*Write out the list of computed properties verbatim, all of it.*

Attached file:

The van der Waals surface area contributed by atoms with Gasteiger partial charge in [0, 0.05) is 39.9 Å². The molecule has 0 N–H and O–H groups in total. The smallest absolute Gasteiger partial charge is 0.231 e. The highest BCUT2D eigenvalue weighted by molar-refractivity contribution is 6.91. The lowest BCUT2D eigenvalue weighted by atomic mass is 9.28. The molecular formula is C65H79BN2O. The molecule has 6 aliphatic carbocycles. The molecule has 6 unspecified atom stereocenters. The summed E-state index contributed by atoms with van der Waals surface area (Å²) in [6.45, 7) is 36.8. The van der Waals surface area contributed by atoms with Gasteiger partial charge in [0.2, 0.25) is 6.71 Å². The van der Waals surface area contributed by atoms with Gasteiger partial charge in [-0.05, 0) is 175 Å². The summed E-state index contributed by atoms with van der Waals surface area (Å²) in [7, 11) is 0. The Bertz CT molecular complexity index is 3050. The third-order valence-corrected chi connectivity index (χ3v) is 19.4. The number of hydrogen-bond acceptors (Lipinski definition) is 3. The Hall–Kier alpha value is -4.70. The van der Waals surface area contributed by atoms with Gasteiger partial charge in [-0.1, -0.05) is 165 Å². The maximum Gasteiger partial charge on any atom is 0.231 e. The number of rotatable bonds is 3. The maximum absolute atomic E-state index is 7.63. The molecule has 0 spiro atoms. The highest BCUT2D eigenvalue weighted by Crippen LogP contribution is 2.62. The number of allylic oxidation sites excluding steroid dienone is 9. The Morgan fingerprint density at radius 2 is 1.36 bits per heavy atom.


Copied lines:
The van der Waals surface area contributed by atoms with Gasteiger partial charge in [0, 0.05) is 39.9 Å². The molecule has 0 N–H and O–H groups in total. The smallest absolute Gasteiger partial charge is 0.231 e. The highest BCUT2D eigenvalue weighted by molar-refractivity contribution is 6.91. The lowest BCUT2D eigenvalue weighted by atomic mass is 9.28. The molecular formula is C65H79BN2O. The molecule has 6 aliphatic carbocycles. The molecule has 6 unspecified atom stereocenters. The summed E-state index contributed by atoms with van der Waals surface area (Å²) in [6.45, 7) is 36.8. The van der Waals surface area contributed by atoms with Gasteiger partial charge in [0.2, 0.25) is 6.71 Å². The van der Waals surface area contributed by atoms with Gasteiger partial charge in [-0.05, 0) is 175 Å². The summed E-state index contributed by atoms with van der Waals surface area (Å²) in [7, 11) is 0. The Bertz CT molecular complexity index is 3050. The third-order valence-corrected chi connectivity index (χ3v) is 19.4. The number of hydrogen-bond acceptors (Lipinski definition) is 3. The Hall–Kier alpha value is -4.70. The van der Waals surface area contributed by atoms with Gasteiger partial charge in [-0.1, -0.05) is 165 Å². The maximum Gasteiger partial charge on any atom is 0.231 e. The number of rotatable bonds is 3. The maximum absolute atomic E-state index is 7.63. The molecule has 0 spiro atoms. The highest BCUT2D eigenvalue weighted by Crippen LogP contribution is 2.62. The number of allylic oxidation sites excluding steroid dienone is 9. The Morgan fingerprint density at radius 2 is 1.36 bits per heavy atom.